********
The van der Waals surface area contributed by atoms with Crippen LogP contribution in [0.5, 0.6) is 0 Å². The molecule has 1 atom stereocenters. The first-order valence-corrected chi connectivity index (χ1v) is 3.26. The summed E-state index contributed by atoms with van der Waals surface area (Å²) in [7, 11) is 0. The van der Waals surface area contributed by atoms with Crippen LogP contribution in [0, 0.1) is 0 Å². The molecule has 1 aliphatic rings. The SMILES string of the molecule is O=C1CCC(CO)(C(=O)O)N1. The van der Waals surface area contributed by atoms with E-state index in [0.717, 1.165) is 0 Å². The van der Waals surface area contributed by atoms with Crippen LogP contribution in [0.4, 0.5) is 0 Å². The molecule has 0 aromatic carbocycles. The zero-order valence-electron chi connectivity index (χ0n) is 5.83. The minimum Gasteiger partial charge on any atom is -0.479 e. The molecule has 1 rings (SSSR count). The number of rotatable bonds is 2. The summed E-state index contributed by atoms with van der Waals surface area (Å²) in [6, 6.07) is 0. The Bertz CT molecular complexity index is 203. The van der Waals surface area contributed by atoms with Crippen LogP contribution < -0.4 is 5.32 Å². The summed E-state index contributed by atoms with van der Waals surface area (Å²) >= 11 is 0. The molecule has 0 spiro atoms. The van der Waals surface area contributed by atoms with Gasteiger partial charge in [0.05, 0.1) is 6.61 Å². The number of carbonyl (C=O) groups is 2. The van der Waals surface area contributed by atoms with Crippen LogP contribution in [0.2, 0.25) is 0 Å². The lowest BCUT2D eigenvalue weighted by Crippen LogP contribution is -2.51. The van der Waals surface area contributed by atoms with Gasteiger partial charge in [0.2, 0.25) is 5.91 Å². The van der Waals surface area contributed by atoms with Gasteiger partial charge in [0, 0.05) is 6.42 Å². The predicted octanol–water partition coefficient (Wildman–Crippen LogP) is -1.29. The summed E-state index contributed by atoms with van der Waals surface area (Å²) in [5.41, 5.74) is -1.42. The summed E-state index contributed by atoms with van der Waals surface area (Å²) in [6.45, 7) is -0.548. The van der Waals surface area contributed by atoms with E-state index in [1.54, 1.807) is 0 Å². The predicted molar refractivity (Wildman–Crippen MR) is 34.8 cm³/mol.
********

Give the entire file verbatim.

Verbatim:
The van der Waals surface area contributed by atoms with Crippen LogP contribution in [0.5, 0.6) is 0 Å². The molecule has 1 atom stereocenters. The first-order valence-corrected chi connectivity index (χ1v) is 3.26. The summed E-state index contributed by atoms with van der Waals surface area (Å²) in [7, 11) is 0. The van der Waals surface area contributed by atoms with Crippen LogP contribution in [0, 0.1) is 0 Å². The molecule has 1 aliphatic rings. The SMILES string of the molecule is O=C1CCC(CO)(C(=O)O)N1. The van der Waals surface area contributed by atoms with E-state index in [0.717, 1.165) is 0 Å². The van der Waals surface area contributed by atoms with Crippen LogP contribution in [0.4, 0.5) is 0 Å². The molecule has 0 aromatic carbocycles. The zero-order valence-electron chi connectivity index (χ0n) is 5.83. The minimum Gasteiger partial charge on any atom is -0.479 e. The molecule has 1 rings (SSSR count). The number of rotatable bonds is 2. The summed E-state index contributed by atoms with van der Waals surface area (Å²) in [6, 6.07) is 0. The Bertz CT molecular complexity index is 203. The van der Waals surface area contributed by atoms with Crippen LogP contribution < -0.4 is 5.32 Å². The summed E-state index contributed by atoms with van der Waals surface area (Å²) >= 11 is 0. The molecule has 0 spiro atoms. The van der Waals surface area contributed by atoms with Gasteiger partial charge in [0.05, 0.1) is 6.61 Å². The number of carbonyl (C=O) groups is 2. The van der Waals surface area contributed by atoms with Crippen LogP contribution in [0.2, 0.25) is 0 Å². The lowest BCUT2D eigenvalue weighted by Crippen LogP contribution is -2.51. The van der Waals surface area contributed by atoms with Gasteiger partial charge in [0.2, 0.25) is 5.91 Å². The van der Waals surface area contributed by atoms with Gasteiger partial charge in [0, 0.05) is 6.42 Å². The predicted octanol–water partition coefficient (Wildman–Crippen LogP) is -1.29. The summed E-state index contributed by atoms with van der Waals surface area (Å²) in [5.41, 5.74) is -1.42. The summed E-state index contributed by atoms with van der Waals surface area (Å²) in [6.45, 7) is -0.548. The van der Waals surface area contributed by atoms with E-state index in [1.54, 1.807) is 0 Å². The predicted molar refractivity (Wildman–Crippen MR) is 34.8 cm³/mol.